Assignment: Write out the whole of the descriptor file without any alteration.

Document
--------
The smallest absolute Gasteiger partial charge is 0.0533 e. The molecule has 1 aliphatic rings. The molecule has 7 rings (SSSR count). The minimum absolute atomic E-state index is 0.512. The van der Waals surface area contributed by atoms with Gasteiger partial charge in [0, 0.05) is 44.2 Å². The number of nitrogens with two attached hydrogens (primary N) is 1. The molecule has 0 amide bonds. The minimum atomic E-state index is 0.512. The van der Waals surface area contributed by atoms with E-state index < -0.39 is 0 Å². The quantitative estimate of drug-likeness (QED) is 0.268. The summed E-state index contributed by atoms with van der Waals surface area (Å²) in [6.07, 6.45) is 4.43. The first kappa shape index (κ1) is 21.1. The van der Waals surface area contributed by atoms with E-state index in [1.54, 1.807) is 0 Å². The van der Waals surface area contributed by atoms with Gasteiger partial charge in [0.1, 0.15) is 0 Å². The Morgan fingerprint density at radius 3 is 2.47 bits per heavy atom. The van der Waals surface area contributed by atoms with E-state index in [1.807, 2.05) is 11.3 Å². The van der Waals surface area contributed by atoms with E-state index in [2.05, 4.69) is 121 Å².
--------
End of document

The smallest absolute Gasteiger partial charge is 0.0533 e. The molecule has 1 aliphatic rings. The molecule has 7 rings (SSSR count). The minimum absolute atomic E-state index is 0.512. The van der Waals surface area contributed by atoms with Gasteiger partial charge in [0, 0.05) is 44.2 Å². The number of nitrogens with two attached hydrogens (primary N) is 1. The molecule has 0 amide bonds. The minimum atomic E-state index is 0.512. The van der Waals surface area contributed by atoms with E-state index < -0.39 is 0 Å². The quantitative estimate of drug-likeness (QED) is 0.268. The summed E-state index contributed by atoms with van der Waals surface area (Å²) in [6.07, 6.45) is 4.43. The first kappa shape index (κ1) is 21.1. The van der Waals surface area contributed by atoms with E-state index in [1.54, 1.807) is 0 Å². The van der Waals surface area contributed by atoms with Gasteiger partial charge in [0.1, 0.15) is 0 Å². The Morgan fingerprint density at radius 3 is 2.47 bits per heavy atom. The van der Waals surface area contributed by atoms with E-state index in [1.807, 2.05) is 11.3 Å². The van der Waals surface area contributed by atoms with E-state index in [2.05, 4.69) is 121 Å².